VC Investment In Africa: Movirtu Founders Unhappy With Sale To Blackberry

VC Investment In Africa: Movirtu Founders Unhappy With Sale To Blackberry

Written by Rebecca Wanjiku |From  IT World

The recent sale of Movirtu to BlackBerry is fanning an ongoing debate in Africa over the role venture capital plays in companies doing business on the continent.

TLcom Capital more than doubled its $5.5 million cash investment in Morvirtu with the sale to BlackBerry, according to company insiders. Movirtu makes virtual SIM technology designed to let businesses avoid costs when a device is used for both business and personal use, among other purposes.

Though it is headquartered in London, Movirtu up to now has conducted most of its business in Africa. The mobile communications boom in Africa has led to a population that uses multiple SIM (subscriber identity module) cards, and has fueled a wide range of companies offering mobile services and technology in the region. Industry insiders on the continent think of Movirtu as an African business.

“The sale sees TLcom achieve a cash on cash return in excess of two times its initial investment in Movirtu made in 2010, which made TLcom the lead investor and saw the venture capital firm take on a key role in supporting Movirtu in transitioning from idea to mobile identity leader,” said Maurizio Caio, managing partner at TLcom.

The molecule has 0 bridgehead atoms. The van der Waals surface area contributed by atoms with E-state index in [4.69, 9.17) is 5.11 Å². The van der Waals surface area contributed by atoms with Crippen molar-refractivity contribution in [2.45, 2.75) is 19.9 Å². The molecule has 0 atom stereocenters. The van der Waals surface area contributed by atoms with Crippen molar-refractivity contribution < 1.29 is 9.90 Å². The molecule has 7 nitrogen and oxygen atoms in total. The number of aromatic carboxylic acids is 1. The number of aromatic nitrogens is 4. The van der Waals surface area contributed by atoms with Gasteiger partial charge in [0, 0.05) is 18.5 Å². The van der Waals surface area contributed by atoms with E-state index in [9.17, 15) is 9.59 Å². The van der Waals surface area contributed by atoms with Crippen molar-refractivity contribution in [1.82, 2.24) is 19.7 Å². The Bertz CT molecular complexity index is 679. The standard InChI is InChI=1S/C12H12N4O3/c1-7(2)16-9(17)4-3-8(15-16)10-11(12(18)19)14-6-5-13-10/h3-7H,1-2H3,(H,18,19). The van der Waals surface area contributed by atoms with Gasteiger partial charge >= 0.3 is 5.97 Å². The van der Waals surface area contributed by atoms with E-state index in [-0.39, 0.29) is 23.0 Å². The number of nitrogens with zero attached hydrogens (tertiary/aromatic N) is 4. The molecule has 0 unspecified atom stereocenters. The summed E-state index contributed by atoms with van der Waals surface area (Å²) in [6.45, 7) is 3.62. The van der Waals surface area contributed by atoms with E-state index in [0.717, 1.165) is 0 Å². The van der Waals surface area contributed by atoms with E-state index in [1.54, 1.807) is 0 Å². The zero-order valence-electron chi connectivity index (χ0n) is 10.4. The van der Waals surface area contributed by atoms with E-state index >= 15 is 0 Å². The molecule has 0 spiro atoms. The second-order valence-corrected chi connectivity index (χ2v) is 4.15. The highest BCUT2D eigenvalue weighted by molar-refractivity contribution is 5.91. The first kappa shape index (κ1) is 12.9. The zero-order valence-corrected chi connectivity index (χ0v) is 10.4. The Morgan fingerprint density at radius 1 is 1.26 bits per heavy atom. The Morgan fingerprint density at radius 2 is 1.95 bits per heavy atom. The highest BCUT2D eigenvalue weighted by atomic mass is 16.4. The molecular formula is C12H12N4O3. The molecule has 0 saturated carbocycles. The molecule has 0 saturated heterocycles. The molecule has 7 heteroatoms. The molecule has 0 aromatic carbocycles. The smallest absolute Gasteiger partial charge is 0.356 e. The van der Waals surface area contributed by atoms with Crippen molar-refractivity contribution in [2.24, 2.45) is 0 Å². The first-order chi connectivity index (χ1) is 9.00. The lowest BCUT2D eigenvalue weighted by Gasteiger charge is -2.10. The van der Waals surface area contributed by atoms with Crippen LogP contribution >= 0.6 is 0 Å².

In the wake of the sale to BlackBerry, a dispute between the Movirtu founders and TLcom has caused consternation in the African tech community.

The company was founded by Nigel Waller, who originally held 75 percent of the business, and Elena Waller, who had 25 percent. By the time the company was sold, the two founders had exited management and owned less than 0.3 percent.

“We are unhappy and we received, as founders, a check less than a tenth of the salary of the CEO,” Walker said.

The founders are disputing the sum they received in the wake of the sale.

TLcom’s Caio said that the investment firm’s goal is to enhance the value of businesses.

“The goal is to grow a successful business, not mismanage the company,” said Caio. “We bring in capital and team and team is more important than the capital; as an investor, you want to align the team, get the right investment and move forward.”

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